The problem with pain is that it hurts.
No one summoned me, a young Argentinian, to war; nor was I a freelancer at the time, invited to take part: I simply made up my mind one day. Or maybe it took two days, a week to decide. I might not have decided on anything, but there was something in me insisting, a feeling like a nail puncturing me, refusing to leave me alone until I did something.
Gaza was slowly disappearing, humming with F-16s, pounding with explosions like a faraway rumor, like someone else’s nightmare embedded in my own dreams.
Gaza is friendly. The sea is close. Construction in the streets promises comfort to come—unimaginable luxuries like electricity. In times of peace, the streets are endless processions of marriages, families out for a stroll, fishermen returning in their carts. Now it’s no more than a desert, roamed only by press vehicles and guys dressed up like RoboCops going in and out of hotels.
Gaza is a place with nowhere to hide, and any fleeting feeling of safety may be your last. You begin to think that maybe this is bravery: when you no longer care about anything, when you have given up in a way. Bombs do that to me. They wear me out.
We translate the pain, explain it without feeling it, and remember to forget how fragile we are.
War is an instinctual pain. A musty, metallic, putrid taste—something foul clenched between your teeth while taking photos of the dead.
Excerpt from La intimidad de la Guerra.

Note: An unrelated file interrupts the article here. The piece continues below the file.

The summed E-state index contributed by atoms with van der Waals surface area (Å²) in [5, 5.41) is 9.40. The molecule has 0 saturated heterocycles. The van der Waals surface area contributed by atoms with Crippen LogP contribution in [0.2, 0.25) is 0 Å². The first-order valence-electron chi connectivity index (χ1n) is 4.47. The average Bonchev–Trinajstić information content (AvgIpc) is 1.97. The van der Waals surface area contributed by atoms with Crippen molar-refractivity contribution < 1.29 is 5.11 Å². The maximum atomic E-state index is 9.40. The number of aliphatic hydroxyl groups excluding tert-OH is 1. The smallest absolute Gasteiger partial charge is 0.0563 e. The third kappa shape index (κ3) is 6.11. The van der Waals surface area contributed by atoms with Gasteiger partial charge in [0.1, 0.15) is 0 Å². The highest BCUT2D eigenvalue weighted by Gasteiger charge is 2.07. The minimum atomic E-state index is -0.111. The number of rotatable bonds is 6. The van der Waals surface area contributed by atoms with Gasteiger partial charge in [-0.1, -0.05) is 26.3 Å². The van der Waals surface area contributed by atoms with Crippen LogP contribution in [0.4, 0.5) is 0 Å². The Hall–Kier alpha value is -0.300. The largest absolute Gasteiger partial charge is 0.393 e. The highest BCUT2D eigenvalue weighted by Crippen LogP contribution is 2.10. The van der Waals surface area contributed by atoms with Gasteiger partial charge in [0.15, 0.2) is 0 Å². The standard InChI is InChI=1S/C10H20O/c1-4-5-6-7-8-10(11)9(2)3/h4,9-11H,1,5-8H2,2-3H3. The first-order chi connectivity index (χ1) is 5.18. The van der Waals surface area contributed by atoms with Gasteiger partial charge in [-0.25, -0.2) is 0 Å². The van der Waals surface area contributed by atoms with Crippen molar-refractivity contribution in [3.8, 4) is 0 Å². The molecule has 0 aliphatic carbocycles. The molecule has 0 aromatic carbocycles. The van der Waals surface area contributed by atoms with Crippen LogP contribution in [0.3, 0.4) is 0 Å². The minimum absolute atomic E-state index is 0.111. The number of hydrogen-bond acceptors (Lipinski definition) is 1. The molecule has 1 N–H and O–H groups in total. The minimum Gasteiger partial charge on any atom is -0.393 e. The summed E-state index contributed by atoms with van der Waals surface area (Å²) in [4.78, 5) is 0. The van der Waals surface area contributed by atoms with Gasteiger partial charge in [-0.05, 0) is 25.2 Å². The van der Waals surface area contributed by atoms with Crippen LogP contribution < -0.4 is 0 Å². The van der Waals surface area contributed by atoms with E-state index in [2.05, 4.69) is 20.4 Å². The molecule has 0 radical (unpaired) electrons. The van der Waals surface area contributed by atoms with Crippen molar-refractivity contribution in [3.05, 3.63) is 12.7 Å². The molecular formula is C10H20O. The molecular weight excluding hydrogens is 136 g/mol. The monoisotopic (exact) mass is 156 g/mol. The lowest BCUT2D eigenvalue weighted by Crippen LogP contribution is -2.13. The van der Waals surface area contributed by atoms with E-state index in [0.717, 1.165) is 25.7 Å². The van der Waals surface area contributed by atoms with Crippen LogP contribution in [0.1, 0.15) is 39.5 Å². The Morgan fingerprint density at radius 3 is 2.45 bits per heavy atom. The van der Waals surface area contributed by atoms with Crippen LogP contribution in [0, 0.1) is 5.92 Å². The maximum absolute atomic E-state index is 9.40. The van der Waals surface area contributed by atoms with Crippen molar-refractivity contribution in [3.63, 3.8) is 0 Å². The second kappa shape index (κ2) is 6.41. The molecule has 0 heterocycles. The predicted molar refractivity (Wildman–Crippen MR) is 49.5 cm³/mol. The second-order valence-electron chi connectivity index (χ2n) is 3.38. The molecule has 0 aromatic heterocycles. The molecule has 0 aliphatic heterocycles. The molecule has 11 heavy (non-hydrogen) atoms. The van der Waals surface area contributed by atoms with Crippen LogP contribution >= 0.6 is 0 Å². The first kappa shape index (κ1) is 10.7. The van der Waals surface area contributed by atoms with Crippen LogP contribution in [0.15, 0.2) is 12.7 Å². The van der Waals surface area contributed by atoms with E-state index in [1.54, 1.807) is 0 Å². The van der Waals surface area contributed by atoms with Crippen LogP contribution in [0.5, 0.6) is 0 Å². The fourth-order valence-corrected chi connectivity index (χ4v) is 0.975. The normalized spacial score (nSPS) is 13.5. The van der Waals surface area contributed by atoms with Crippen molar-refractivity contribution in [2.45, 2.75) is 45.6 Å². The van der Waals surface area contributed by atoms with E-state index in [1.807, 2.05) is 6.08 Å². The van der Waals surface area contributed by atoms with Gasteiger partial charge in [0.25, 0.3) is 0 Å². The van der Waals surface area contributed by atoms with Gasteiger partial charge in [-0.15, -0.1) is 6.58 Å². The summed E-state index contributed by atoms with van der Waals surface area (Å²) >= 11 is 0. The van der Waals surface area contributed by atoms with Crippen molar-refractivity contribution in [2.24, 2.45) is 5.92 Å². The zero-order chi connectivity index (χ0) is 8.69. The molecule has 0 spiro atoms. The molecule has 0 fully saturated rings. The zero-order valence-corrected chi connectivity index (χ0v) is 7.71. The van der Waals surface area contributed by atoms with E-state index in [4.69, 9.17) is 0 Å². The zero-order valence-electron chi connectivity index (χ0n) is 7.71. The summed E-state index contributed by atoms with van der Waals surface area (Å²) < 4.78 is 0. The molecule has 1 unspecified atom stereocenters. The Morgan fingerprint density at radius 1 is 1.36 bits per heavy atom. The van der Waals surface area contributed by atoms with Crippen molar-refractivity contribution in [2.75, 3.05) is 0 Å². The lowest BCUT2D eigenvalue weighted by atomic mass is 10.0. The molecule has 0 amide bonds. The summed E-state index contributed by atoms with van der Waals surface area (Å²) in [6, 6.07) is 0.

Eduardo Soteras Jalil was born in Córdoba, Argentina, to a Lebanese family. He received a BA in economics from Cordoba University and an MA in photojournalism from the Universitat Autonoma of Barcelona. He is a founding member of the Activestills collective, creator of ActiveVision, an organization dedicated to participatory photography and video, founding member of RUIDO Photo, and creator and director of the school of photography RUIDO Formacion (now CFD Barcelona), where he also teaches documentary photography. His photography projects include: “En El Camino” (2010), winner of the PoYi Latin for the Best Photobook of the year for its focus on the trip Central American migrants take through Mexico; “Neutral Fire,” which is about Swiss sharpshooting culture; the long-term project “Masafer. Life in the Interstice,” which is about the life of the cave-dwelling communities in the South Hebron Hills, shortlisted for the 2013 Fotopres of Spain; “All the Ices the Ice,” a study of the melting of glaciers and its consequences in the Nepalese Himalayas, a collaboration with ETH Zurich; and “What Remains,” which is about the 2014 attacks on Gaza, commissioned by Al Hoash Gallery for the Qalandia International Biennale, with images published by Al Jazeera. Soteras Jalil was awarded “Outstanding Young Artist of the Year” by the National Chamber of Commerce of Argentina. He is represented by Sarah Preston/Neutral Grey Agency.